The role of left perisylvian cortical regions in spelling

Maya L. Henry, Pélagie M. Beeson, Amy J. Stark, Steven Z. Rapcsak

Research output: Contribution to journalArticlepeer-review

63 Scopus citations


In order to examine the role of left perisylvian cortex in spelling, 13 individuals with lesions in this area were administered a comprehensive spelling battery. Their spelling of regular words, irregular words, and nonwords was compared with that of individuals with extrasylvian damage involving left inferior temporo-occipital cortex and normal controls. Perisylvian patients demonstrated a lexicality effect, with nonwords spelled worse than real words. This pattern contrasts with the deficit in irregular word spelling, or regularity effect, observed in extrasylvian patients. These findings confirm that damage to left perisylvian cortex results in impaired phonological processing required for sublexical spelling. Further, degraded phonological input to orthographic selection typically results in additional deficits in real word spelling.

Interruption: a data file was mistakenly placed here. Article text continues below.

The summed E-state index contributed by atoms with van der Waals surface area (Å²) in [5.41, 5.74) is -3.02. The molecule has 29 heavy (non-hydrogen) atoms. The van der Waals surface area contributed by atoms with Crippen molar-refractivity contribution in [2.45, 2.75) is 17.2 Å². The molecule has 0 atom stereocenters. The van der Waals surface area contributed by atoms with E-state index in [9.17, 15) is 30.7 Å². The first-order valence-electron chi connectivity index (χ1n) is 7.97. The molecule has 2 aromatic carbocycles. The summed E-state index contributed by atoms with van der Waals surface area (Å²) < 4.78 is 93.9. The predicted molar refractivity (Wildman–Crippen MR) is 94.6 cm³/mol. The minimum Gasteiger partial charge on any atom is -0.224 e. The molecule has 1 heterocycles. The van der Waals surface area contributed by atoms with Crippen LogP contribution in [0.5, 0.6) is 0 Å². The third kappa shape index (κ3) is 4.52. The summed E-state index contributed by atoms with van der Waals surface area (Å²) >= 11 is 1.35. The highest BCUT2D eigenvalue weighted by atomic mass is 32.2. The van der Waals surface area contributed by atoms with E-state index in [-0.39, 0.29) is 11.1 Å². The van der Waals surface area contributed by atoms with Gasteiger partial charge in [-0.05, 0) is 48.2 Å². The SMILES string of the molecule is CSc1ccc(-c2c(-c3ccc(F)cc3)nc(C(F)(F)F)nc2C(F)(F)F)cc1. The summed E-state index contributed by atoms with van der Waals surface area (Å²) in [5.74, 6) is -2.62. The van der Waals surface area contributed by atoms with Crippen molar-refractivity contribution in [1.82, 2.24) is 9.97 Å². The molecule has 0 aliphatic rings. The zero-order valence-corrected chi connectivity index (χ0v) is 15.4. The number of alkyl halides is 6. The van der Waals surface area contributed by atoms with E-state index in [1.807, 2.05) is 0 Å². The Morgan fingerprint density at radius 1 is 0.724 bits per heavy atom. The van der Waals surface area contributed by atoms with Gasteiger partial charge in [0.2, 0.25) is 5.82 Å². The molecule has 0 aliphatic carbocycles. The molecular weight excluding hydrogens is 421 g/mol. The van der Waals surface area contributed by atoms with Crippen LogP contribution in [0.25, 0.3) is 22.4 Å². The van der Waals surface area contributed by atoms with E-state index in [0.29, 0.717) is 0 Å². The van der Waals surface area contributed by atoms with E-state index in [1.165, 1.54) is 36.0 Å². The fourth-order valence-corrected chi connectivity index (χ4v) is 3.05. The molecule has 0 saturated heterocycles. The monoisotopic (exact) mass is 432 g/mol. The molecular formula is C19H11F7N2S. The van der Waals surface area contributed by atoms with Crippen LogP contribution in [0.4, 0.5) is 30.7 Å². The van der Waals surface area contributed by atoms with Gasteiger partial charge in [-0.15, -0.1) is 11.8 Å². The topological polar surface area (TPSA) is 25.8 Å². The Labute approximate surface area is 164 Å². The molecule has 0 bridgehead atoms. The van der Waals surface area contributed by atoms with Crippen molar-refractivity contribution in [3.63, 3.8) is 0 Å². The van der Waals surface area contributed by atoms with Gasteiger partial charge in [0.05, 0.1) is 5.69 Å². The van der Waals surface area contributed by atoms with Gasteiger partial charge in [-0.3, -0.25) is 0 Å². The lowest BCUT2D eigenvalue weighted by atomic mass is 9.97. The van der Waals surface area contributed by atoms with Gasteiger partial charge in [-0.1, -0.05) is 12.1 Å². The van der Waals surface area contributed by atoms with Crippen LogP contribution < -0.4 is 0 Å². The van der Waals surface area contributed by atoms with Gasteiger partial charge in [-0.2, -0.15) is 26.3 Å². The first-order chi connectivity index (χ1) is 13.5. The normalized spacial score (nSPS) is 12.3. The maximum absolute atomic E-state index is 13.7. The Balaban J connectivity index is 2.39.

Original languageEnglish (US)
Pages (from-to)44-52
Number of pages9
JournalBrain and Language
Issue number1
StatePublished - Jan 2007


  • Aphasia
  • Lexical agraphia
  • Perisylvian cortex
  • Phonological agraphia
  • Phonological processing
  • Spelling
  • Writing

ASJC Scopus subject areas

  • Experimental and Cognitive Psychology
  • Language and Linguistics
  • Linguistics and Language
  • Cognitive Neuroscience
  • Speech and Hearing


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